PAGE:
professornana (professornana) wrote,

  • Location:
  • Mood:

It's Back and Badder than Ever!

As I was reading Facebook this weekend, the inevitable ads seemed to jump out at me. I suspect it had more to do with my level of fatigue after a long work week capped off with two conference presentations on a Saturday morning. However, the ad from SRA caught me completely off guard. I had somehow assumed (and you know what they makes me, right?) that SRA had gone the way of the dodo. Not so. Here it was in all of its glory, but better (or so the ad promised). Here is the link. You have been forewarned.

First, this is on a blog called WE ARE TEACHERS. I cannot locate much information about the site, its authors, etc. I will say there are numerous posts about products, though. Including this doozy about SRA 2.0 now with SOCIAL LEARNING (does anyone else hear that announced as if it were laundry detergent or a new car with some sort of extra something?). Now I recall the "old" SRA. The kits were in the teacher's materials closet when I entered teaching in the 70s. Many of my younger colleagues recall using those kits when they were in school. I did not elect to use them in my classroom though I was encouraged to do so because they would help me "individualize" (this was the word we used before "differentiate" took its place) learning for my students. Thanks but no thanks. I used real books in reading class (yes, I was a rebel back then, too).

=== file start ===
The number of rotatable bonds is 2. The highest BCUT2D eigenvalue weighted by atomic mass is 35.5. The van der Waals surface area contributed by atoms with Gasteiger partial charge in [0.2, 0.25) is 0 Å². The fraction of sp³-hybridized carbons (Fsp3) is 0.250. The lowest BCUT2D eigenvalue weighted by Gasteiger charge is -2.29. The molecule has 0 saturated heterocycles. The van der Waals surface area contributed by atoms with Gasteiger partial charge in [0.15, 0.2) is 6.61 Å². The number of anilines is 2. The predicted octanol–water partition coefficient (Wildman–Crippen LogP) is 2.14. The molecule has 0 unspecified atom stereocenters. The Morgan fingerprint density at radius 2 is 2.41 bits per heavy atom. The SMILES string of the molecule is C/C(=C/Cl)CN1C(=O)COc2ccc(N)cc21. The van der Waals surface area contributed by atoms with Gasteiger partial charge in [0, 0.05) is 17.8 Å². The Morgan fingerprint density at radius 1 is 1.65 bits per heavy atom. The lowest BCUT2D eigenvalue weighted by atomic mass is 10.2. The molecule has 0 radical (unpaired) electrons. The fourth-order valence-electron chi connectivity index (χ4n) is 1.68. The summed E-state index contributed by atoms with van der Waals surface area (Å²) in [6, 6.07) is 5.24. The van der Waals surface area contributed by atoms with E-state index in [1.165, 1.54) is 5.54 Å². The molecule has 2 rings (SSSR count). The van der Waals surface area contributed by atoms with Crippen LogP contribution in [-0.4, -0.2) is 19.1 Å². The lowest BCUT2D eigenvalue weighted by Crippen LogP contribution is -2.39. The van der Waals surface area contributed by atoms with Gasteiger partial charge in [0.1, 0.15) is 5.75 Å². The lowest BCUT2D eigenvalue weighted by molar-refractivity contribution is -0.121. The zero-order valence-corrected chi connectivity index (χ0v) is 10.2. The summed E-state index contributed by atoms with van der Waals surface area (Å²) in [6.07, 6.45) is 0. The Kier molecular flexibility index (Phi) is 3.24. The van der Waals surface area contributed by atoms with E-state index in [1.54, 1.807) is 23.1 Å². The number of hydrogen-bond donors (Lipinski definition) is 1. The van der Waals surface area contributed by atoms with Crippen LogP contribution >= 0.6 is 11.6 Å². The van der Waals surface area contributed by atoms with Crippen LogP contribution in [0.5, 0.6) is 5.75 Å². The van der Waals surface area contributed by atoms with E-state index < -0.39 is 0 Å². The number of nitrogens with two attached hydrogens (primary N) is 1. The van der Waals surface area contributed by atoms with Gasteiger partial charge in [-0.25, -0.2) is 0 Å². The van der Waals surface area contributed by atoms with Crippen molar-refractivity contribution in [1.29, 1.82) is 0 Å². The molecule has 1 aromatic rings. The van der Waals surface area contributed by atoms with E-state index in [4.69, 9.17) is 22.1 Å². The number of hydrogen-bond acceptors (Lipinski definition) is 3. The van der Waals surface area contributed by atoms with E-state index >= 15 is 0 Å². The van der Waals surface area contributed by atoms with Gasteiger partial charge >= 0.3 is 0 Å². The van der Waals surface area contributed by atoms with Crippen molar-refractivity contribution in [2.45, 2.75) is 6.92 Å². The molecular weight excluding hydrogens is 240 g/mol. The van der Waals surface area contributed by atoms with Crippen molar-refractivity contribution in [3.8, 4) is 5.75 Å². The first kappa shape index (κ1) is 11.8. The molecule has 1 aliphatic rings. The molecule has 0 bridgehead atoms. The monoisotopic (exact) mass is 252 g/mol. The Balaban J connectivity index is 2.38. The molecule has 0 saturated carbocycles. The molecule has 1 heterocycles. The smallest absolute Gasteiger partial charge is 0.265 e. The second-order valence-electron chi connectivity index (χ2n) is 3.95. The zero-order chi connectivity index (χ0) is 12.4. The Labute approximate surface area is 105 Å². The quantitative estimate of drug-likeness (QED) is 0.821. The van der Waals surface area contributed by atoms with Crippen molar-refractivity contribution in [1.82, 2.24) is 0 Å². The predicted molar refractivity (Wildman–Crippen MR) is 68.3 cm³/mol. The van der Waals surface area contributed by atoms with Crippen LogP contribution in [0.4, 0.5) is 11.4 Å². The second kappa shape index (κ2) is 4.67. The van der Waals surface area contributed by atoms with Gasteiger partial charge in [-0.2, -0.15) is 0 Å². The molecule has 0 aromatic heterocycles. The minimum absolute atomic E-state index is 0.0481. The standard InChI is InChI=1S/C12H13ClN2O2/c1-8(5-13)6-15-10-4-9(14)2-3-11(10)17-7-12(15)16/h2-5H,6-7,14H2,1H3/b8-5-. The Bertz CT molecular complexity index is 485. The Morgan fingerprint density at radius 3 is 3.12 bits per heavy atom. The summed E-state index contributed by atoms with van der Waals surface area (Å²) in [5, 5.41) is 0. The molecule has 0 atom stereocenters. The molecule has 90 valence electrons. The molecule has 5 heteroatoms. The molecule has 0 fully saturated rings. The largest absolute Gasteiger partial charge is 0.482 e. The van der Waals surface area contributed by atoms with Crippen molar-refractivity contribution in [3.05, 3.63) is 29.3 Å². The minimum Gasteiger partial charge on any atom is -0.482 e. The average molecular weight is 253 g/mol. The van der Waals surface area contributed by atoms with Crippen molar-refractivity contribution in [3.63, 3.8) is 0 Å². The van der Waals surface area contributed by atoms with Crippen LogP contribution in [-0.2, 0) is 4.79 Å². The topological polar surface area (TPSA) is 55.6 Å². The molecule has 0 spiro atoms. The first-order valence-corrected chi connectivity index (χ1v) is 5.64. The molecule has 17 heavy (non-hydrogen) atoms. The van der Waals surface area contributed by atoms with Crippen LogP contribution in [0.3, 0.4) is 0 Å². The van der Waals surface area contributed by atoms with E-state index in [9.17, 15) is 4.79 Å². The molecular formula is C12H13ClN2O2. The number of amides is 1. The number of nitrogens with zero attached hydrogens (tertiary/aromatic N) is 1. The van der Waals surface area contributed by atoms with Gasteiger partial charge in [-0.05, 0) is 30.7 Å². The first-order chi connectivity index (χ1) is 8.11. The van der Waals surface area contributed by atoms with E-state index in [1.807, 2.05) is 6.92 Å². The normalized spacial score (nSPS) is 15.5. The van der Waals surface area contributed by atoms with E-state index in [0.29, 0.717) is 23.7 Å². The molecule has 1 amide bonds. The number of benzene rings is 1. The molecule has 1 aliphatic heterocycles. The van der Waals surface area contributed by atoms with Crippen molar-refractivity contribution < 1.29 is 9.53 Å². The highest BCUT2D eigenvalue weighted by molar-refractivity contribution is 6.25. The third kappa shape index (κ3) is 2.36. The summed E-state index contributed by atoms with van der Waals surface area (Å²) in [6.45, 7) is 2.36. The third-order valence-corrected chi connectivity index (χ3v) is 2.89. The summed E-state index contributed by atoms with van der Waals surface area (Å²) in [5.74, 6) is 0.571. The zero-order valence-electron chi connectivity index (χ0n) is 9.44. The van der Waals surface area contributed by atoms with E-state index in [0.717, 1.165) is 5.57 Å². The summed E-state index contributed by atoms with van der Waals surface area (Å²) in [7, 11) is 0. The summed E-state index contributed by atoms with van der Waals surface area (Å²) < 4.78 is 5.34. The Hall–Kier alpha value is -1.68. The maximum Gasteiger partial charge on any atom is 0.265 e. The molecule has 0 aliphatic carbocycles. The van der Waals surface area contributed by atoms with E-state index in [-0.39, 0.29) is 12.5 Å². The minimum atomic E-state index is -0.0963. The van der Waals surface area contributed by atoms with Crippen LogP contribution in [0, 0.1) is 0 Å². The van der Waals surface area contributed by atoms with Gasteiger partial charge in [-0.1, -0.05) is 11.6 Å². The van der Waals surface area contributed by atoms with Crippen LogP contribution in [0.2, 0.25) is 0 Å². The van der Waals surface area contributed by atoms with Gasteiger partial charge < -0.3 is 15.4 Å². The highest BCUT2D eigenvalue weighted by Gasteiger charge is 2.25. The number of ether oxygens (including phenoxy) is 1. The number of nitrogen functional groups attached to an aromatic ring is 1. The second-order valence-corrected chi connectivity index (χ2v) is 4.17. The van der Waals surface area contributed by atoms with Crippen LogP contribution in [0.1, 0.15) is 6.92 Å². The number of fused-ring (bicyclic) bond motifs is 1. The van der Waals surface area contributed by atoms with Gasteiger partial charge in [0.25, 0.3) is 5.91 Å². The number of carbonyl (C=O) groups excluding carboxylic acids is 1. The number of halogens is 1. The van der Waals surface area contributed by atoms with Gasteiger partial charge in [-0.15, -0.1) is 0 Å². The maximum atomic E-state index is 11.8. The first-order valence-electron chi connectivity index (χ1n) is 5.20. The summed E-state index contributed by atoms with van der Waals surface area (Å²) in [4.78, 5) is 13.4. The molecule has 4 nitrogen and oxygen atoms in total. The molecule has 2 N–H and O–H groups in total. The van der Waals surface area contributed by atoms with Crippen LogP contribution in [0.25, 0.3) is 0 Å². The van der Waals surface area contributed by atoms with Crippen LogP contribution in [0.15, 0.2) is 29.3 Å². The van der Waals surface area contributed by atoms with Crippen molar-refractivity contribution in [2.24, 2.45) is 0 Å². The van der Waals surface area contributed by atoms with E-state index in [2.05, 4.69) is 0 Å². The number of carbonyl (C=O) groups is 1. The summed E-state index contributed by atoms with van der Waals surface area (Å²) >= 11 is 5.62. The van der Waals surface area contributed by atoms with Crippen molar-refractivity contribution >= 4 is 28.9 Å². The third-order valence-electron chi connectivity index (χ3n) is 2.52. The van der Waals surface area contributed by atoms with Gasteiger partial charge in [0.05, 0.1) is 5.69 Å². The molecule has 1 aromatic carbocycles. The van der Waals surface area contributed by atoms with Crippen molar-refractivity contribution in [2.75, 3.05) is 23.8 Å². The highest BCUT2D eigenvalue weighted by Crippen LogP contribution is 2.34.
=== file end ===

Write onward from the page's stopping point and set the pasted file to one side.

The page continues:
Here is the first line of the review: "SRA Reading Lab has jumped out of the box—literally—and implemented a new, engaging, seriously fun online program that will get your students excited about reading. " Fun and online? Can both of those be true? What manner of social interaction is present? How does it engage?

If you read the rest of the review, it appears that there are plenty of the old skill and rill lessons there but they are, indeed, online now. Worksheets on a screen! Yay! Then, there is text delivered to the student via the program in "increasing complexity" which I am assured will leave students encouraged at their "personal growth." And there are SECRETS in each online worksheet, too. Words spin, make noise, and are worth POINTS! Wow, sign me up! Seriously, this is what we call engagement? The social aspect of it occurs naturally, according to the review (which does read as a promotional brochure) because it is all done in SRA's "community" which is secure.

Small print advisory: the review is sponsored by McGraw-Hill). And the author of the review? Here she is in her own words: "Hey there, I am a new member of the editorial team at WeAreTeachers. I am so excited to be sharing content to assist you in your awesome work serving children and families. I am the daughter of a teacher, the mother of three young children and a writer. I am also a parenting blogger, avid reader and yoga devotee."

Following links to the ads always ends up with new learning for me.
Tags: idiocy, programs, sra
  • Post a new comment


    default userpic

    Your reply will be screened

    Your IP address will be recorded 

    When you submit the form an invisible reCAPTCHA check will be performed.
    You must follow the Privacy Policy and Google Terms of use.